Phosphocholine (PC) is a naturally occurring Ag common to many pathogenic microorganisms. Early in the primary response to PC conjugated to keyhole limpet hemocyanin (KLH), T15 Id+ Abs constitute >90% of the serum Ig in BALB/c mice. During the late primary and memory response to PC-protein, a shift in the repertoire occurs and T15 Id+ Abs lose dominance. In this study, we use immunohistochemistry and single germinal center microdissection to locate T15 Id+ cells in the spleen in a primary response to PC-KLH. We demonstrate T15 Id+ B cells and VH1-DFL16.1-JH1 and Vκ22-Jκ5 rearrangements in germinal centers early in the immune response; thus loss of T15 dominance is not due to lack of T15 cells within germinal centers. One-hundred thirty one VH1 and 57 Vκ22 rearrangements were cloned and sequenced. Thirty four percent of the VH1 clones and 37% of the Vκ22 clones contained somatic mutations indicating participation in the germinal center response. Six variant T15 H clones were expressed with wild-type T15 L chain in vitro. Two of these Abs were defective in secretion providing the first evidence that mutation occurring in vivo can disrupt Ig assembly and secretion. Of the four secretion-competent Abs, two failed to display binding to PC-protein, while the other two displayed altered carrier recognition. These results indicate that somatic mutation of T15 in vivo can result in the loss of binding and secretion, potentially leading to B cell wastage. The failure of T15 to gain affinity enhancing mutations in the face of these detrimental changes may contribute to repertoire shift.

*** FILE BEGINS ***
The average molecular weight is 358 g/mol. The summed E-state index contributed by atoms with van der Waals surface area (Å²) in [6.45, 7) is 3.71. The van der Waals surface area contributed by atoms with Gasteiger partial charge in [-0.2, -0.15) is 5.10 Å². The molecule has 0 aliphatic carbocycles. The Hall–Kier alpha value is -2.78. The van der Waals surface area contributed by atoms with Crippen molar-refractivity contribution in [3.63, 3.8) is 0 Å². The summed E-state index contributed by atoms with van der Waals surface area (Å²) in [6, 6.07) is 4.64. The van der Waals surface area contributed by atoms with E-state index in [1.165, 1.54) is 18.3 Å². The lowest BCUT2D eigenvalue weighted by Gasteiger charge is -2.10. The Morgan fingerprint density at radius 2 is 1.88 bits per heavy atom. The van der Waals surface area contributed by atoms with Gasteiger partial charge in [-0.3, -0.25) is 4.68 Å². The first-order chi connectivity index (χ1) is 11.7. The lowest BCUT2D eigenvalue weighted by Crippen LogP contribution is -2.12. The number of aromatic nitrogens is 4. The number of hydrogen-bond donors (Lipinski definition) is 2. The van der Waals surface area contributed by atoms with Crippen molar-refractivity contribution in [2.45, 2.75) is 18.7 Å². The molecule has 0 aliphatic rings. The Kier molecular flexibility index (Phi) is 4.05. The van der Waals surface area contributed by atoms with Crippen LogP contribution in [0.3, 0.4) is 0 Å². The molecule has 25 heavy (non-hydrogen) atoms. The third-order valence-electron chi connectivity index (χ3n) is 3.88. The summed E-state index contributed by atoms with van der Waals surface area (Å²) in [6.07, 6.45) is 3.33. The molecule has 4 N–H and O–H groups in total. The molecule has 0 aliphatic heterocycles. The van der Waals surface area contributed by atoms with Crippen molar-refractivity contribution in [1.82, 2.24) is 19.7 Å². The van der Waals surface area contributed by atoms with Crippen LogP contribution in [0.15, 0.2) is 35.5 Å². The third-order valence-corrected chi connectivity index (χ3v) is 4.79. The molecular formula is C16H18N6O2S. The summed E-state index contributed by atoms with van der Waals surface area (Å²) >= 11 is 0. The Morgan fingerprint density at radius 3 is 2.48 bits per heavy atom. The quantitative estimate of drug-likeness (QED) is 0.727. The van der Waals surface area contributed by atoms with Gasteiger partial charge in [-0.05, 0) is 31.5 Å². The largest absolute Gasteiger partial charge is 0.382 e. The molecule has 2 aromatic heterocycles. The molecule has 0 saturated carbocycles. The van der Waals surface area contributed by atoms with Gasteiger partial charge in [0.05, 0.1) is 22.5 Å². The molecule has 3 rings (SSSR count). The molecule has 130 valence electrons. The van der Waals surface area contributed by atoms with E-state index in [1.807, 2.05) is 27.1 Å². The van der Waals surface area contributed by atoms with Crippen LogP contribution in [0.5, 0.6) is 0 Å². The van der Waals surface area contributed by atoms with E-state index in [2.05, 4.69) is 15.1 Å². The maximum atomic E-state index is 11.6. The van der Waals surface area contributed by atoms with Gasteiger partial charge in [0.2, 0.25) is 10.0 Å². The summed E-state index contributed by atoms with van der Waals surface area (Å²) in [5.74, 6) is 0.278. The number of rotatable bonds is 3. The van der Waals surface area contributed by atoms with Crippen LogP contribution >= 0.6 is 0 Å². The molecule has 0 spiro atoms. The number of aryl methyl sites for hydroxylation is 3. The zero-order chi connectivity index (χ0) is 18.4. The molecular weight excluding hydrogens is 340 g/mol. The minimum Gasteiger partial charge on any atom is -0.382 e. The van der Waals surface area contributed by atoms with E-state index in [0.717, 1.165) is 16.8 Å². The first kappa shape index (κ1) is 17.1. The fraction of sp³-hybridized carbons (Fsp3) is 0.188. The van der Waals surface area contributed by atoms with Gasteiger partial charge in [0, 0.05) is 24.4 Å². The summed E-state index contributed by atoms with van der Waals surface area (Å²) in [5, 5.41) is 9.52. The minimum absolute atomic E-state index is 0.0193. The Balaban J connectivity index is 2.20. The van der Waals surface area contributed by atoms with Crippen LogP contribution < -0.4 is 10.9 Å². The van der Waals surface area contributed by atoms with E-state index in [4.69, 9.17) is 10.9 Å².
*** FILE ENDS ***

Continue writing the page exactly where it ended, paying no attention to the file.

ASJC Scopus subject areas
- Immunology and Allergy